Thursday, July 26, 2012

The Woodchoppers and the Solicitor: Lost at Sea 3

The day before the Waratah left Durban, Jack Calder wrote a poem which he sent to The Clipper, a Hobart Newspaper and he also wrote and posted a letter to a friend in Tasmania
You will be surprised to hear from me being this far away from Tasmania and still going to pull up, I hope, in the greatest city in the world, London. I have with me for a mate, Champion axeman Alf Clarke. We are under an engagement to give exhibitions of chopping. We are taking Australian logs with us. We sailed by the SS Waratah, Lund’s Blue Anchor Line. She is 10,000 tons. We left Melbourne on 1st July, had a few days in Adelaide and set out for Africa on the 7th. We had only really one rough day - that was coming through the Great Australian Bight and around Cape Leeuwin. But the Waratah being such a grand sea boat, we did not feel it much. I was never a bit seasick and feel better than I ever did in my life.
We have good concerts on board and good talents both instrumental and vocal.  Both Alf and I keep up our training such as it is, but the greatest time will be when we are showing in London and let Londoners see what Tasmanians are capable of with the axe. Our intention is to get among the Canadian axemen and see what they are like. With kind regards to self and all Tasmanian friends. Yours as B 4, Jack Calder. 
Another poignant letter written by a crew member on 26 July, from the SS Waratah in Durban, was received by his sister in London.  
Just a line to let you know we arrived here safely after a pretty rough voyage from Adelaide. For 13 days after leaving that place we had heavy seas and weather and a lot of the deck fittings were broken and carried away by heavy seas that swept over the vessel. The last five days however have been fine and we got here yesterday midday (Sunday) and we leave the Cape Saturday next, on 31st  July for London, where we will arrive on August 21st although we are not due until the 23rd.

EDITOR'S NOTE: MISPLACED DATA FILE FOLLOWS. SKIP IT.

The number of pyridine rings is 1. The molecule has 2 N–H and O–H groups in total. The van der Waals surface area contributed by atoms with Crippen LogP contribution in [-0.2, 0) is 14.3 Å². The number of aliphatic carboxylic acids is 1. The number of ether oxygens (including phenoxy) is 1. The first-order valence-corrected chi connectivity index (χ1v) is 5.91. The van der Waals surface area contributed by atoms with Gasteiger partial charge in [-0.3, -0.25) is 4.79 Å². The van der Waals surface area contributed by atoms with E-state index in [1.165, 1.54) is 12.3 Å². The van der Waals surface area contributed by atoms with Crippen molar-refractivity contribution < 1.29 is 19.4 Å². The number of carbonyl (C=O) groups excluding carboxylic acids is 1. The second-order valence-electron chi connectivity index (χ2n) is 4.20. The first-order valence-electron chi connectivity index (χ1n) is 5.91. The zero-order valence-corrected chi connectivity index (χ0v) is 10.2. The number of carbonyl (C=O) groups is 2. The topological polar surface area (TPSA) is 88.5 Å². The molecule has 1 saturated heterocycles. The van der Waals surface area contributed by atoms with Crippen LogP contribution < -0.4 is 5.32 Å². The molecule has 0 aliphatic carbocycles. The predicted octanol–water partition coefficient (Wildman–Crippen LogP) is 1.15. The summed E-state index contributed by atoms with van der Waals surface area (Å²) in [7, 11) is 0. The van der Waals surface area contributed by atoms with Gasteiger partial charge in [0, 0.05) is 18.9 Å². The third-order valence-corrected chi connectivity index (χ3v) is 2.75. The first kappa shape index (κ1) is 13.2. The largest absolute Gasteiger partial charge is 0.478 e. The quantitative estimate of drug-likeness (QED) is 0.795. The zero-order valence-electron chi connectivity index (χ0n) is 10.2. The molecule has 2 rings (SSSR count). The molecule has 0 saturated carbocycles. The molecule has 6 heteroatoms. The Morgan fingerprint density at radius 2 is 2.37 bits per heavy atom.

Those words still hang in the air more than a century later.

Where was the Waratah?
The Waratah was expected off Cape Town on the morning of Thursday, 29 July 1909, and when she didn’t arrive it was at first presumed that she had met with heavy weather. The Waratah had no radio communications so the Port Authorities sent the tug T. E. Fuller to try and locate the ship in case she was suffering from engine trouble.  It wasn’t until Monday, 2 August 1909, that the press carried reports that the Waratah was overdue. That was the beginning of an anxious time for relatives and friends.

World attention was now focused on the Waratah and H.M.S. Hermes joined other warships in their search. Another month had passed without sign of the Waratah.  Further desperate searches were made and on 19 October 1909, The Daily Commercial News and Shipping List placed the following insert, ‘Waratah, 9339, Ilbery, Sydney June 26 to South Africa and London via ports Melbourne July 1, Adelaide 7, Durban 26, missing.

The Lutine Bell being rung at Lloyd's of London
On 15 December 1909, the Waratah was officially posted as missing. Lloyd’s of London’s most famous symbol, the Lutine Bell, was rung heralding the announcement of the loss of the SS Waratah to underwriters and brokers. This action from Lloyd’s was profoundly final. 

With no witness surviving the disappearance of the Waratah, we can only contemplate the combined effects of stability, design, high promenade deck, cargo loading, hold security and righting moments of the ship all being complicit with the enormous seas along this notorious and treacherous stretch of South African coastline. Did fate concoct this unique and fatal formula that would commit the Waratah to a premature ocean grave? We are left to draw our own conclusions as to what happened to the SS Waratah, Captain Josiah Edward Ilbery, passengers and crew and where she rests today. Their story lies beneath the waves and the ocean guards her secrets well.  

Capt Josiah Edward Ilbery
Crew of the Waratah

A series of guest blogposts by SJL Patterson to commemorate the loss of SS Waratah, July 1909.

Photograph of John Ebsworth provided courtesy of Ebsworth family
Photograph of Mrs and Miss Hay provided courtesy of Hay and Tolcher family 
Photograph of Captain J E Ilbery provided courtesy of Dr Peter Ilbery and family
Photograph of Crew of Waratah provided courtesy of Marilyn Greaves and family

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